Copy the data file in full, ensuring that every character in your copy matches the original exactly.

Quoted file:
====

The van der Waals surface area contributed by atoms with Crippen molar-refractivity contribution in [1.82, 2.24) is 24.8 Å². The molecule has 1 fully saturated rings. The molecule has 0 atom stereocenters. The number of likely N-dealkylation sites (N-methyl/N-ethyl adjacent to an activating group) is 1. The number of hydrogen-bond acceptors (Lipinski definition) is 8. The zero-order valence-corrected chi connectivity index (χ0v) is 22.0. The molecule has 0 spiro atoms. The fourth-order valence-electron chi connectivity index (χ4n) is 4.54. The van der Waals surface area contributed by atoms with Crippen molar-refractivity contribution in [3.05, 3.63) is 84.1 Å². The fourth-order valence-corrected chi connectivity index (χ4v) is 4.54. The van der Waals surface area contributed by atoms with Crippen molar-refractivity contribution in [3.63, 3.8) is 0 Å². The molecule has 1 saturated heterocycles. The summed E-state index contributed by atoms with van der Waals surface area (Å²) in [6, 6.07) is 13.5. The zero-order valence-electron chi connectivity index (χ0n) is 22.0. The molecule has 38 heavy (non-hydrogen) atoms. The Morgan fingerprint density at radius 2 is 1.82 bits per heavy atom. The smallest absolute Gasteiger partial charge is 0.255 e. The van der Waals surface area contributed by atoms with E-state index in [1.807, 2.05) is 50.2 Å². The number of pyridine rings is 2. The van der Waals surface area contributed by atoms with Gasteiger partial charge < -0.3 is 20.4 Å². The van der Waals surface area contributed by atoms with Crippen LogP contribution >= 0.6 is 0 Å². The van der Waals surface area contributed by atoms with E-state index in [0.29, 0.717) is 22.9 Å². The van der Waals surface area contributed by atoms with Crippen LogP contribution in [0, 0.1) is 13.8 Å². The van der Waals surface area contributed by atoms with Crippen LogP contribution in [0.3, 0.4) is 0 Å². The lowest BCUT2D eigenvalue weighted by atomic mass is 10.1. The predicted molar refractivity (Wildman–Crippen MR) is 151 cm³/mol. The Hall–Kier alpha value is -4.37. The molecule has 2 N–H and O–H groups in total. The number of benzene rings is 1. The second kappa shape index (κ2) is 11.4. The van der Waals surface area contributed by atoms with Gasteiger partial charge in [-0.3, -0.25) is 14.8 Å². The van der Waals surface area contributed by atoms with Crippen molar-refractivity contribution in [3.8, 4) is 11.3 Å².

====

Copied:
The van der Waals surface area contributed by atoms with Crippen molar-refractivity contribution in [1.82, 2.24) is 24.8 Å². The molecule has 1 fully saturated rings. The molecule has 0 atom stereocenters. The number of likely N-dealkylation sites (N-methyl/N-ethyl adjacent to an activating group) is 1. The number of hydrogen-bond acceptors (Lipinski definition) is 8. The zero-order valence-corrected chi connectivity index (χ0v) is 22.0. The molecule has 0 spiro atoms. The fourth-order valence-electron chi connectivity index (χ4n) is 4.54. The van der Waals surface area contributed by atoms with Crippen molar-refractivity contribution in [3.05, 3.63) is 84.1 Å². The fourth-order valence-corrected chi connectivity index (χ4v) is 4.54. The van der Waals surface area contributed by atoms with Crippen molar-refractivity contribution in [3.63, 3.8) is 0 Å². The molecule has 1 saturated heterocycles. The summed E-state index contributed by atoms with van der Waals surface area (Å²) in [6, 6.07) is 13.5. The zero-order valence-electron chi connectivity index (χ0n) is 22.0. The molecule has 38 heavy (non-hydrogen) atoms. The Morgan fingerprint density at radius 2 is 1.82 bits per heavy atom. The smallest absolute Gasteiger partial charge is 0.255 e. The van der Waals surface area contributed by atoms with E-state index in [1.807, 2.05) is 50.2 Å². The number of pyridine rings is 2. The van der Waals surface area contributed by atoms with Gasteiger partial charge < -0.3 is 20.4 Å². The van der Waals surface area contributed by atoms with Crippen LogP contribution >= 0.6 is 0 Å². The van der Waals surface area contributed by atoms with E-state index in [0.29, 0.717) is 22.9 Å². The van der Waals surface area contributed by atoms with Crippen LogP contribution in [0, 0.1) is 13.8 Å². The van der Waals surface area contributed by atoms with Crippen LogP contribution in [0.3, 0.4) is 0 Å². The lowest BCUT2D eigenvalue weighted by atomic mass is 10.1. The predicted molar refractivity (Wildman–Crippen MR) is 151 cm³/mol. The Hall–Kier alpha value is -4.37. The molecule has 2 N–H and O–H groups in total. The number of benzene rings is 1. The second kappa shape index (κ2) is 11.4. The van der Waals surface area contributed by atoms with Gasteiger partial charge in [-0.3, -0.25) is 14.8 Å². The van der Waals surface area contributed by atoms with Crippen molar-refractivity contribution in [3.8, 4) is 11.3 Å².